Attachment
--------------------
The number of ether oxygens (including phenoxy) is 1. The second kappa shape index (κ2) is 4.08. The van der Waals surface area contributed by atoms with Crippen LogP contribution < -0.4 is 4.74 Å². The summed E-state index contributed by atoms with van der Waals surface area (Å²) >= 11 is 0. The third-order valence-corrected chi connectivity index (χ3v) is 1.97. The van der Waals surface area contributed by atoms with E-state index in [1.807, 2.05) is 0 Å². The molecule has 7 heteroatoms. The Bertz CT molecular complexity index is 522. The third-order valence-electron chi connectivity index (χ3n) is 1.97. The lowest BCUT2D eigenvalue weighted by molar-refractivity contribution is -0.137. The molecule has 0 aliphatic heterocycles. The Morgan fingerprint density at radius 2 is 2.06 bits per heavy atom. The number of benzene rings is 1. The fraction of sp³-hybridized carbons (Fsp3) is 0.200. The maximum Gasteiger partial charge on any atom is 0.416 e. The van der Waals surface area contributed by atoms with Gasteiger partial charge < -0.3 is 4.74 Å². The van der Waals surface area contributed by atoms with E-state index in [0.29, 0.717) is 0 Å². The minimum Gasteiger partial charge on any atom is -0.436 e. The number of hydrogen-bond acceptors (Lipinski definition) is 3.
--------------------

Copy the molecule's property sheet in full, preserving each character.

The number of ether oxygens (including phenoxy) is 1. The second kappa shape index (κ2) is 4.08. The van der Waals surface area contributed by atoms with Crippen LogP contribution < -0.4 is 4.74 Å². The summed E-state index contributed by atoms with van der Waals surface area (Å²) >= 11 is 0. The third-order valence-corrected chi connectivity index (χ3v) is 1.97. The van der Waals surface area contributed by atoms with E-state index in [1.807, 2.05) is 0 Å². The molecule has 7 heteroatoms. The Bertz CT molecular complexity index is 522. The third-order valence-electron chi connectivity index (χ3n) is 1.97. The lowest BCUT2D eigenvalue weighted by molar-refractivity contribution is -0.137. The molecule has 0 aliphatic heterocycles. The Morgan fingerprint density at radius 2 is 2.06 bits per heavy atom. The number of benzene rings is 1. The fraction of sp³-hybridized carbons (Fsp3) is 0.200. The maximum Gasteiger partial charge on any atom is 0.416 e. The van der Waals surface area contributed by atoms with Gasteiger partial charge < -0.3 is 4.74 Å². The van der Waals surface area contributed by atoms with E-state index in [0.29, 0.717) is 0 Å². The minimum Gasteiger partial charge on any atom is -0.436 e. The number of hydrogen-bond acceptors (Lipinski definition) is 3.